So much rain and snow have fallen in California over the last two months that several parts of the state are no longer considered to be in drought, the U.S. Drought Monitor said Thursday.
Just as California was going through its driest three years ever recorded, the state was hit by nine atmospheric river storms in January, and February saw even stronger storms, with snow falling at low elevations and blizzard conditions in Southern California mountains. In its latest estimate, the Drought Monitor said close to 17 percent of California is out of drought conditions, and 34 percent is now just "abnormally dry," just above drought classification. One-quarter of the state remains in "severe drought," including parts of eastern San Bernardino and Inyo Counties.
"It's pretty amazing, the changes, not only over the past week but going back to December of 2022," Drought Monitor author Brad Pugh told the Los Angeles Times. At that time, all of the state was experiencing drought conditions, with the exception of less than 1 percent that was considered abnormally dry.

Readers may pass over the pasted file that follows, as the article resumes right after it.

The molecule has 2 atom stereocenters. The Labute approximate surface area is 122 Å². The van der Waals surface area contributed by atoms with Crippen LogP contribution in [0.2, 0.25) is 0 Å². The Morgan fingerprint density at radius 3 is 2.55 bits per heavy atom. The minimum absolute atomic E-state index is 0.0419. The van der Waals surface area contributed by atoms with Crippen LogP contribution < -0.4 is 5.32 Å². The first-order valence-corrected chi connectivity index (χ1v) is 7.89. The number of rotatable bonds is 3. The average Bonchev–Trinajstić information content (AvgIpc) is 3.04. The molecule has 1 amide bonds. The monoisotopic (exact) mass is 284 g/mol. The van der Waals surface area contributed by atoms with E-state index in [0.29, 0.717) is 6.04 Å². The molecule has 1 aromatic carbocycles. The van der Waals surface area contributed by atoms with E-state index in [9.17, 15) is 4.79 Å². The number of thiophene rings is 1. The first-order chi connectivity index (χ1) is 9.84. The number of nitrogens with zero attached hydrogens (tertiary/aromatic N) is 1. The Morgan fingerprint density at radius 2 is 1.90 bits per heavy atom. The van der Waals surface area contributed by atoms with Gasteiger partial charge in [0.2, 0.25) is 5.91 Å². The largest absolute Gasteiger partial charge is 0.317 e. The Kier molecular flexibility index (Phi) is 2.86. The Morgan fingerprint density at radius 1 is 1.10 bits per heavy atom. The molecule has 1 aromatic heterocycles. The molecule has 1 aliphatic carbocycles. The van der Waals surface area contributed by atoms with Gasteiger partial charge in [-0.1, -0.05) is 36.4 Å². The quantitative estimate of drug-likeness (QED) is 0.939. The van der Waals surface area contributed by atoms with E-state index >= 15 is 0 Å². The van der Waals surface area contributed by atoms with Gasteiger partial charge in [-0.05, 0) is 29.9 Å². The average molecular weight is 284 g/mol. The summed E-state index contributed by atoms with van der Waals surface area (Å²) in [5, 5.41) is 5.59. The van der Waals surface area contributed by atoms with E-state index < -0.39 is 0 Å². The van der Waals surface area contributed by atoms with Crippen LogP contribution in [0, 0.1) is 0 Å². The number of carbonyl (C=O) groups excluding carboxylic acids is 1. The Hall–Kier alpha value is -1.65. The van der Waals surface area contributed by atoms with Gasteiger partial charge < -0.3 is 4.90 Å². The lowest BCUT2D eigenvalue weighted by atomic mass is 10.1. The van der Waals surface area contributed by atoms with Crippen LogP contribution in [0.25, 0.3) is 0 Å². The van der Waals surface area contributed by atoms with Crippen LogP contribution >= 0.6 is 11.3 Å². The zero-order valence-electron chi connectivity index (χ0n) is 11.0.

Mountain snow provides about one-third of California's water supply, and as of Thursday, the statewide snowpack level is 192 percent of normal and the Southern Sierra is at 232 percent of normal. Looking at reservoirs, Lake Shasta rose from 34 percent to 60 percent of capacity, while Lake Oroville increased from 37 percent to 73 percent. More rain is in the forecast for next week, and meteorologists say the wet weather could continue through March.
"The pattern through the next two to three weeks appears colder than normal, so we should be able to maintain the snowpack, and signs are good for even enhancing the snowpack over the next couple of weeks," Pugh told the Times.